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Bubble? Maybe, Maybe Not. Froth? Oh Yeah

Posted by: Rob Hof on August 02, 2007

John Dvorak, who loves to get a ruckus going, contends we’re now in a bubble. I’m not convinced by his particular arguments, but I’ve seen signs of a bubble for awhile now. It still hasn’t popped, mostly because the pop that would make noise—IPOs that go bust and catch individual investors in the implosion—hasn’t happened. There just aren’t that many IPOs yet. And it’s also true that companies don’t cost much to create, so it’s not as if even the pros are in big danger of losing a lot of money (yet).

But that doesn’t mean there isn’t some kind of bubble, or at least excess. The fact that you can start a company on almost nothing means there are a whole lot more companies all trying to get our attention. It’s virtually guaranteed that even more will fail, even if they do so more quietly. The fact that so many people spout the dogma that “it’s different today” frankly worries me. Maybe they’re right. But they seem rather over-eager about trying to tell us to pay no attention to the undeniable froth.

Scoble has it right here: We’re in an attention bubble. Sooooo many services require our time and attention today—MySpace, Facebook, Twitter, Pownce, you name it. We can’t do all this stuff at once. A whole lot of contenders are going to lose.

The Valley’s cheerleaders say this kind of creative destruction is a positive thing. Maybe so, in the long-term scheme of things. But there’s a whole lot of waste involved, and it doesn’t all fall on professional investors. We’re talking about the lives of real people here, not just abstract economic entities. Employees who hold useless stock options in their fifth startup employer certainly get hurt, for one.

For all that, I’m on the fence here: Is this kind of thing a bug or a feature?

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Reader Comments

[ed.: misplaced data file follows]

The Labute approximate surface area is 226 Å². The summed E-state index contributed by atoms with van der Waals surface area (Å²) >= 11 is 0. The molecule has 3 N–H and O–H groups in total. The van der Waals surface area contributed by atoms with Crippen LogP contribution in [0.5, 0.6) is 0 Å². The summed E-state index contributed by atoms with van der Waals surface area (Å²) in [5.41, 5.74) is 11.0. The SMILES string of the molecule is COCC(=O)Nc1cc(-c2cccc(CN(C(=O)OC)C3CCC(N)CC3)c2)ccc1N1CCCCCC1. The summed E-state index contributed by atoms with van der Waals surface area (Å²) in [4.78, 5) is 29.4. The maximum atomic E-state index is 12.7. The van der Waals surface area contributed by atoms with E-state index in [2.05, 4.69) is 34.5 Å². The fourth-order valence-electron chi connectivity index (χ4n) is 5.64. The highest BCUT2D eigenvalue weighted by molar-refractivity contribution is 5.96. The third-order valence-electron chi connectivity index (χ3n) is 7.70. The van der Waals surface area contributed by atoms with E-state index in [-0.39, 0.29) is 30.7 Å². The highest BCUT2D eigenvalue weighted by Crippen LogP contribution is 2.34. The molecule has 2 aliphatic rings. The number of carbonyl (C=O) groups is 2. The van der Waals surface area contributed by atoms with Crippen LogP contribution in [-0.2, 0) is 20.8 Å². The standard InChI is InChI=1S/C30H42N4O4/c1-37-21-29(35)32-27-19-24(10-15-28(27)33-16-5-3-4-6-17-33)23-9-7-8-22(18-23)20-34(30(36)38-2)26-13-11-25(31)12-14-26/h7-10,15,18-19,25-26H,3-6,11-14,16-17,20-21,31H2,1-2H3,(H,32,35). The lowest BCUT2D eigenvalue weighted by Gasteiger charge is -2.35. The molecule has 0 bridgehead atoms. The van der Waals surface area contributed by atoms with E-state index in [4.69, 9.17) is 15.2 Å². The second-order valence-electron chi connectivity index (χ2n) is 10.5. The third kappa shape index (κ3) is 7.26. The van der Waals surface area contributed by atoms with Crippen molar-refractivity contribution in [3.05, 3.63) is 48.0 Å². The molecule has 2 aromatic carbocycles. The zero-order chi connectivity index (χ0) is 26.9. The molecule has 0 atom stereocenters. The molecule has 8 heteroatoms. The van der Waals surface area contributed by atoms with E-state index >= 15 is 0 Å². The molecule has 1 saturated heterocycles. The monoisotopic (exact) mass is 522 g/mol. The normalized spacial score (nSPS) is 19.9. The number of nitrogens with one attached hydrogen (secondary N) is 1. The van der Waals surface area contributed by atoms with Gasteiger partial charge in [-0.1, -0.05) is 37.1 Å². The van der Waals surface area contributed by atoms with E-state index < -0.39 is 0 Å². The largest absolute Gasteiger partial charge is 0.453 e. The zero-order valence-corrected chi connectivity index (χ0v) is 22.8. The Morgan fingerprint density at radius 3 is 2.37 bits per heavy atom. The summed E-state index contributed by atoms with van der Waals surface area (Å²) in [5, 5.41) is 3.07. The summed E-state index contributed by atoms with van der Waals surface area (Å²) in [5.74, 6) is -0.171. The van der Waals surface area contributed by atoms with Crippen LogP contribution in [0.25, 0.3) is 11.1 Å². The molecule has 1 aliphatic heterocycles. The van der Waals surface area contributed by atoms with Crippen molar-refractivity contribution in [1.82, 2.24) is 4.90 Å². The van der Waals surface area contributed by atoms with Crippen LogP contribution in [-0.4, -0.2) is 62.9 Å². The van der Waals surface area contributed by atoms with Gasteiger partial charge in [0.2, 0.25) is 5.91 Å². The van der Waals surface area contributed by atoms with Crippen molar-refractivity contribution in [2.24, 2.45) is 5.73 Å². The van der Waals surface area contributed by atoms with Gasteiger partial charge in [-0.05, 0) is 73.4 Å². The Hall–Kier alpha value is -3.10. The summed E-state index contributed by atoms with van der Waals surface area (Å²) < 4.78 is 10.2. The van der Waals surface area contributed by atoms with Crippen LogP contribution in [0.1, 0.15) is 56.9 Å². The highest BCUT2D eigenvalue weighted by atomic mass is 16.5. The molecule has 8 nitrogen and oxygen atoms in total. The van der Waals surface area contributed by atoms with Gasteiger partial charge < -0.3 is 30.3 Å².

dave mcclure

August 2, 2007 01:39 PM

definitely feature, not bug.

attention bubble? feh... maybe. but that's a silicon valley thing. the rest of the world doesn't have that problem. they might have an attention *addiction*... to TV, to games, to Facebook/MySpace, but i guarantee you it's not that big a problem.

stock option risk? maybe, but hey that's a choice, not a rqmt. plus there's always the offset that a lot of employees (like me) get/got a free ride on the Intel / MSFT / Yahoo / Ebay / Google of their day... so stock options cut both ways, and MANY folks benefit more than lose there. you still get a salary, so the only big losers are people who are company founders & early employees in startups who take under-market salary. those folks could be serial losers -- damn, talking about myself again! -- but they take that risk with eyes wide open, and every once in awhile they'll hit a winner.

bubble? no way. froth? ok, a little. losers? c'mon... we're all geeks playing in the biggest bathtub (silicon valley0 with the best toys around. if a few VCs get banged up a little bit, that's part of the business.

on to the next mountain.

- dave mcclure

luca Filigheddu

August 3, 2007 02:43 PM

Are we sure that the explosion of the "bubble" is going to happen online ?

sarah lacy

August 7, 2007 09:00 AM

i'm one of those people always saying it's different that worries rob so much ;) but i think the point isn't: things are different so we are NOT in a bubble. it's just the factual observation that things are indeed very, very different from the late 1990s and 2000, so when people say "this is just like 1999" i think it's an ignorant statement. there's a difference between saying that and saying it might be a bubble or it's frothy. (i agree with the latter) rob is right to bring up the human impact from these things. but the simple case is the human impact this time around-- even if it all went away tomorrow- would be nothing compared to the stock market and job hit the valley and the US had in the early '00s.

and i argue feature, not bug. not to be callous-- my husband and i were hit very hard by the early 2000s. i just think if you consider one of the valley's greatest strengths is a culture of not being afraid to fail-- well, that doesn't come without some failures.

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